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ARS Home » Plains Area » Clay Center, Nebraska » U.S. Meat Animal Research Center » Nutrition and Environmental Management Research » Research » Publications at this Location » Publication #309022

Research Project: Improved Nutrient Efficiency of Beef Cattle and Swine

Location: Nutrition and Environmental Management Research

Title: Comparison of efficiency of energy use in Holstein and Jersey dairy cows offered diets containing reduce fat distillers grains (RFDDGS)

Author
item GARCIA GOMEZ, G - University Of Nebraska
item FOTH, A - University Of Nebraska
item KONONOFF, P - University Of Nebraska
item Brown Brandl, Tami
item Freetly, Harvey

Submitted to: Meeting Abstract
Publication Type: Abstract Only
Publication Acceptance Date: 4/15/2014
Publication Date: 7/1/2014
Citation: Garcia Gomez, G., Foth, A., Kononoff, P.J., Brown-Brandl, T., Freetly, H.C. 2014. Comparison of efficiency of energy use in Holstein and Jersey dairy cows offered diets containing reduce fat distillers grains (RFDDGS) [abstract]. Journal of Animal Science Supplement. 92(E-Supplement 2):825. Abstract #1687.

Interpretive Summary:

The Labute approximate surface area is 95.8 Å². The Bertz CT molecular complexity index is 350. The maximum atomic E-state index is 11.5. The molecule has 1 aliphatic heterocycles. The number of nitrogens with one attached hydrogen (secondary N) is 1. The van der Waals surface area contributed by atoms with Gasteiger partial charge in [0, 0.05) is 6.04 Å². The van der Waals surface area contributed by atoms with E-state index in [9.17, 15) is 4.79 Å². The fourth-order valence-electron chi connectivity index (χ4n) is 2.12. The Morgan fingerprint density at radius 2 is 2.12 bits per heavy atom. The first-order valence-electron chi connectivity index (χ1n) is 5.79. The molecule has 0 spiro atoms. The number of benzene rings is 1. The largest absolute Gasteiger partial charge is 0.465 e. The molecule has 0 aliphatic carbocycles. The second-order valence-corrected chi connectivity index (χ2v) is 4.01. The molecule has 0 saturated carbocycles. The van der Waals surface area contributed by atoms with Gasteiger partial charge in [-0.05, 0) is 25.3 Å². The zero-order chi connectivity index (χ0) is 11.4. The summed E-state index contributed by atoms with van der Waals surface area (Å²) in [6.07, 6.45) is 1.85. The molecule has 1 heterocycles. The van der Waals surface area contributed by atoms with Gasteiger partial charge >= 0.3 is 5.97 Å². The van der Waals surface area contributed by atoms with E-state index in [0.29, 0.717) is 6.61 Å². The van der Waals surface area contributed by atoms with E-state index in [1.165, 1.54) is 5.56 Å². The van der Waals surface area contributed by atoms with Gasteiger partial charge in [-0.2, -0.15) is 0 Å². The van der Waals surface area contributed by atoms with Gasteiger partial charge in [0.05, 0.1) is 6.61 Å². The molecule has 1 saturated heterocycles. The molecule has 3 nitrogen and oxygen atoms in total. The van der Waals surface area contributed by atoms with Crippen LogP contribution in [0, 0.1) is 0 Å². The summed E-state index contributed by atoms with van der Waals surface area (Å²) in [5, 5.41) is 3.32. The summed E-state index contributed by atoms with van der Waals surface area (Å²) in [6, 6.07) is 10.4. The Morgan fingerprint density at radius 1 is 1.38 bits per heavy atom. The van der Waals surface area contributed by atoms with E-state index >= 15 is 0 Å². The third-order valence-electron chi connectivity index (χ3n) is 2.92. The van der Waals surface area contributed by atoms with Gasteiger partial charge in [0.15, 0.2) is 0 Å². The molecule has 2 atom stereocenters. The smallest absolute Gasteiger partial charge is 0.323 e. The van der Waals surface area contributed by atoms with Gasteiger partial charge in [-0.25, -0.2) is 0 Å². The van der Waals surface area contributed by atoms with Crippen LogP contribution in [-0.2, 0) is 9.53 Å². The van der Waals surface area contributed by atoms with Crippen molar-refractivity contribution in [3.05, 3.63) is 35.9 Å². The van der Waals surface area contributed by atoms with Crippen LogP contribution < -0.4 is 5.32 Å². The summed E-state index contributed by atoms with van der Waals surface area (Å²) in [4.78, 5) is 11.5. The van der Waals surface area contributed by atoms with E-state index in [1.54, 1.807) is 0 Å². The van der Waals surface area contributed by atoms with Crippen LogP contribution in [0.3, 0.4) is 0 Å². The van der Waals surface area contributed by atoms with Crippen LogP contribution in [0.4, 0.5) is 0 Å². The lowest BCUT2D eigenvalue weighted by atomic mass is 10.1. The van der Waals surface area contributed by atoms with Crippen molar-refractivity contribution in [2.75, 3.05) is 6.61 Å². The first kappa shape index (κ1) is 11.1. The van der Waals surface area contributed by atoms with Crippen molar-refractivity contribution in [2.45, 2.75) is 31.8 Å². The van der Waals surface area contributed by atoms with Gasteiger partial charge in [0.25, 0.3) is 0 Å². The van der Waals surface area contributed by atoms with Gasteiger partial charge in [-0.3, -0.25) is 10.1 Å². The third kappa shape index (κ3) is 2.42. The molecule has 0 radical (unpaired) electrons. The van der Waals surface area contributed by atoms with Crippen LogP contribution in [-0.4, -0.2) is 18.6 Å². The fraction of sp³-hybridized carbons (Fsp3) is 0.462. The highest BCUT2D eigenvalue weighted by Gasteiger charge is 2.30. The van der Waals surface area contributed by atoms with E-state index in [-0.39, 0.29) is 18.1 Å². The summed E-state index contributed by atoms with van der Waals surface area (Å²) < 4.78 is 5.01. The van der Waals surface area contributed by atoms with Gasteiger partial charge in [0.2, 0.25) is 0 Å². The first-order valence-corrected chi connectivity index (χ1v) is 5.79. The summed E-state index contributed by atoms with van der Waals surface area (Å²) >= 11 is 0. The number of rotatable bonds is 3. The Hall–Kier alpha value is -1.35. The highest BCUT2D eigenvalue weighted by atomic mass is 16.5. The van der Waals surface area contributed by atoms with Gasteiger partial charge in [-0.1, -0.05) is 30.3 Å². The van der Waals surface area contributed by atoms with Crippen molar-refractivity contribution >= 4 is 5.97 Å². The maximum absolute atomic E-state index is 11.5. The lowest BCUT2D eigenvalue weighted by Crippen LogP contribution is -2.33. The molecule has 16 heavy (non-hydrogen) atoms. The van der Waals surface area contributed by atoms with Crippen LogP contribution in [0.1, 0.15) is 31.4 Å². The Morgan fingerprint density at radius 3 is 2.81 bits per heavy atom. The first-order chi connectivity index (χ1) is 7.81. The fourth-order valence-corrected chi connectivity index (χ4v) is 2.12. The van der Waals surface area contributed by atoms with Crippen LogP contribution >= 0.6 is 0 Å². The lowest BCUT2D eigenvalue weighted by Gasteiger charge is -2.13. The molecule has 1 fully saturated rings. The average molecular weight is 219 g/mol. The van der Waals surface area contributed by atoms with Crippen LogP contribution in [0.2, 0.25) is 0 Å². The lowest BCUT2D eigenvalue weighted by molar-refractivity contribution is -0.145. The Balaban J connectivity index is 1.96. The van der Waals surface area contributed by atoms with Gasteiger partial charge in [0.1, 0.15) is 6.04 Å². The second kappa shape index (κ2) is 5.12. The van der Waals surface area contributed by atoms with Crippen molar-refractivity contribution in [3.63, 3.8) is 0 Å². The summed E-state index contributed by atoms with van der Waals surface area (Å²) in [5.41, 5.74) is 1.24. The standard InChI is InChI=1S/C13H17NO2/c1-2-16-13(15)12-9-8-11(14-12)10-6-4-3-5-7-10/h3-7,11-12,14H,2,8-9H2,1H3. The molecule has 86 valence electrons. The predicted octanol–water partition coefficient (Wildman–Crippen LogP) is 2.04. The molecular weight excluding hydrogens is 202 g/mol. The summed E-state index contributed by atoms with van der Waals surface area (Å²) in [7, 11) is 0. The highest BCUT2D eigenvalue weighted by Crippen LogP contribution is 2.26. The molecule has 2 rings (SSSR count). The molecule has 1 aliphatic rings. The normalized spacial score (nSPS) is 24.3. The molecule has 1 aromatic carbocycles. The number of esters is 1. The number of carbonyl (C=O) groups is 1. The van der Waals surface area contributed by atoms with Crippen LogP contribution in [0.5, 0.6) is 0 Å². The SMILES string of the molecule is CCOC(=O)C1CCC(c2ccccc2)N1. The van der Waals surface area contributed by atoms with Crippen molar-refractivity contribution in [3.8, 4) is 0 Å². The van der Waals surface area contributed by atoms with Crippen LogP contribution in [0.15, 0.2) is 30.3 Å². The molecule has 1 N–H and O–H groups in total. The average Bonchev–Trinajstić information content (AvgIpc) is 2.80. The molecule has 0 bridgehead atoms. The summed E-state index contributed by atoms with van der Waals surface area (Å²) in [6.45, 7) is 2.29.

Technical Abstract: Fifty-six energy balances were completed with eight Holstein (H) and eight Jersey (J) multiparous lactating cows to examine the effect of breed on the efficiency of milk production and energy use. Two dietary treatments were fed in a repeated switch back design to compare breeds. Dietary treatments consisted of 24.5% corn silage, 18.4% alfalfa hay, 6.9% grass hay, with either 22.9% rolled corn and 14.8% soybean meal or 4.51% rolled corn, 0% SBM, and 14.5% RFDDGS (dry matter basis). Diets were offered ad libitum for a 28-d adaptation period and 95% ad libitum for a 4-d collection period. During the collection days, ration digestibility and energy use was measured, indirect calorimeter respiration head boxes were used to determine heat production. Across the two treatments, Holstein cows had a significantly higher intake of gross energy (GE) (30 ± 3.96 Mcal/d; P = < 0.01), and higher energy output in feces, urine, methane, heat production (HP), and milk energy (6.5 ± 1.24, 0.11 ± 0.11, 1.2 ± 0.15, 8.95 ± 0.74, and 8.54 ± 1.27 Mcal/d, respectively; P = < 0.01) than did Jersey cows. Jersey cows produced milk with higher fat content (4.96% vs. 3.69% ± 0.19 for Jersey and Holstein, respectively; P = < 0.01), protein (3.75% and 3.20% ± 0.1 for Jersey and Holstein, respectively; P < 0.01), and energy concentrations, compared with those of the Holstein cows. Metabolizable energy (ME) and digestible energy (DE) intake as a proportion of GE intake were significantly higher for Holstein cows (0.03 ± 0.01 and 0.03 ± 0.007, respectively; P = < 0.01 and 0.02). However, breed had no significant effects on ME/DE (0.88 ± 0.01), HP/ME (0.56 ± 0.02), DE/DMI (2.78 ± 0.06), ME/DMI (0.45 ± 0.06), methane energy/DE (0.08 ± 0.004), and urine energy/DE (0.04 ± 0.002). No significant interaction was found between breed and treatment for any of the ratios of energy use examined. In addition, no significant differences in energy partitioning between milk (milk energy/ME intake) (0.40 ± 0.18), and body tissue (retention energy/ME intake) (0.04 ± 0.0034) ere found between Holstein and Jersey dairy cows. In conclusion, breed had no effect on the overall production efficiency of dairy cows in terms of efficiency of ME use for lactation, and energy partitioning between milk and body tissue.